Markus Lattner has long supported local agriculture. As the improvement manager for a community supported agricultural (CSA) farm in Pennsylvania, Markus Lattner knows the impact of buying local on the local economy. Money isn’t the only thing restaurants and grocers save when they buy local, however, according to Markus Lattner. Here are just a few of the benefits:
- Save money—As fuel costs have increased, Markus Lattner reports that the cost of shipping food from overseas has become unmanageable to some businesses. That increase is built into food costs and passed on to restaurant owners and grocers. Fuel prices are dropping, however, taking away this incentive. Markus Lattner proposes taxes on oil that will encourage businesses to buy domestically, which will serve to boost the local economy.
- Freshness—Markus Lattner says there is no way to deny the freshness of a locally grown tomato compared with one that has been imported from far away. Markus Lattner points to several reasons from this. First, locally grown produce is often lacking the chemicals found in the shipped versions. Local farmers may also pay more attention to details like soil condition, exposure to sunlight, or ripeness of fruit at the time it is harvested.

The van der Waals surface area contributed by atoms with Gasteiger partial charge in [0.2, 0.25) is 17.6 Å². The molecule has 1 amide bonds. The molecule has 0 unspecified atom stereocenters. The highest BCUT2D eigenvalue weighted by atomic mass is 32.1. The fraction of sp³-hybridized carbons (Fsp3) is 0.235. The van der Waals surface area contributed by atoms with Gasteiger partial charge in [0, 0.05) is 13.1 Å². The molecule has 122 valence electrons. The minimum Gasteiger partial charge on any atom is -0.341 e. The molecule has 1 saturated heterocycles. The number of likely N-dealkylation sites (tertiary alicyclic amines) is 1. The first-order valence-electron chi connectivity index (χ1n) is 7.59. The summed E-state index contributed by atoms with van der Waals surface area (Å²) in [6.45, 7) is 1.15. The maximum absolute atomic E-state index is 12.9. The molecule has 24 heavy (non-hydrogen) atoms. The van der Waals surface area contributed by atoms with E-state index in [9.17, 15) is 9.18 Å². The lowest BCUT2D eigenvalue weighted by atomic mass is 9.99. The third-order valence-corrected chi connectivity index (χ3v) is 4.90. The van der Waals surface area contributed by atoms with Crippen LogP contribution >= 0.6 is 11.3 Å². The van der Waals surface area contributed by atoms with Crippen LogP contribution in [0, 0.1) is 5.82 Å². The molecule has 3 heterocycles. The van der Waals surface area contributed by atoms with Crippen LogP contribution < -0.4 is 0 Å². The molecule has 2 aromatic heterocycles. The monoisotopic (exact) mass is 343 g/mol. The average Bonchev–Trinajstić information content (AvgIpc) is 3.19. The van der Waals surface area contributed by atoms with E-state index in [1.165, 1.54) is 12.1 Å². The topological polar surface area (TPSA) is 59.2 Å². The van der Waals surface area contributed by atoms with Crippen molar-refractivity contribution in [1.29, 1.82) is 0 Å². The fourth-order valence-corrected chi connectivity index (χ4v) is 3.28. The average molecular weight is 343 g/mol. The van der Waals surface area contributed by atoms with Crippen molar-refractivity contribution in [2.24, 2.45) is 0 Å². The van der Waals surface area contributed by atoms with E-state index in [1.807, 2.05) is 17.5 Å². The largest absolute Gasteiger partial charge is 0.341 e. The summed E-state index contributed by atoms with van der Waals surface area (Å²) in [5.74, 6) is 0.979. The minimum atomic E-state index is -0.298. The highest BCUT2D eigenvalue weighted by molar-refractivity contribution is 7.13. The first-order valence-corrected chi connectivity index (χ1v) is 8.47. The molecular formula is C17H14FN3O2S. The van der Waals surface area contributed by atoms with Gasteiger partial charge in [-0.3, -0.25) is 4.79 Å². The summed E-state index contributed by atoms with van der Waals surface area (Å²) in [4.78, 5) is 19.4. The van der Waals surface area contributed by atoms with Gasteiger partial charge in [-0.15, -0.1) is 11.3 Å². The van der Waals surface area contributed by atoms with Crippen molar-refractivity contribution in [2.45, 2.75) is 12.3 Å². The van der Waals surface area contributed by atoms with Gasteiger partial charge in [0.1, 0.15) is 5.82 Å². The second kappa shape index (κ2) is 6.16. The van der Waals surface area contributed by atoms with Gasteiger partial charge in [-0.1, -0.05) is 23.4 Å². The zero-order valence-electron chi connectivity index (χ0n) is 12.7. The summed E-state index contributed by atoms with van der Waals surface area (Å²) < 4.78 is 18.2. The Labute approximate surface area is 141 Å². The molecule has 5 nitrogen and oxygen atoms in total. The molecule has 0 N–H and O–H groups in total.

- No risk of interruption in service—Imports of goods can be influenced by wars, natural disasters, and more, according to Markus Lattner. By relying on other economies to provide food, we run the risk of someday being without. Markus Lattner feels that keeping things local adds to a sense of self-reliance.
- Improve local economy—When a shopper support nearby farmers, he or she puts money back into the economy. Those farmers spend monies earned at local establishments, Markus Lattner points out. Increased demand means local farmers will need to add more employees, Markus Lattner says, which can only be good for your local unemployment rate. This puts more tax dollars into a local economy, which leads to improved roads, education, and more, concludes Markus Lattner.
- Save lives—It may sound extreme, but there are several studies that have pinpointed cancer risks associated with the pollution emitted by ships carrying food from overseas. According to Markus Lattner, the U.S. study attributed 60,000 deaths per year in our country to the world’s 90,000 cargo ships. A British study found one ship emits the same cancer-causing chemicals as 50 million cars.
Markus Lattner knows the many benefits of buying local foods and he hopes that by spreading the word, he’ll encourage others to take part. Markus Lattner’s support of the slow food initiative is a commitment to educating others on its value.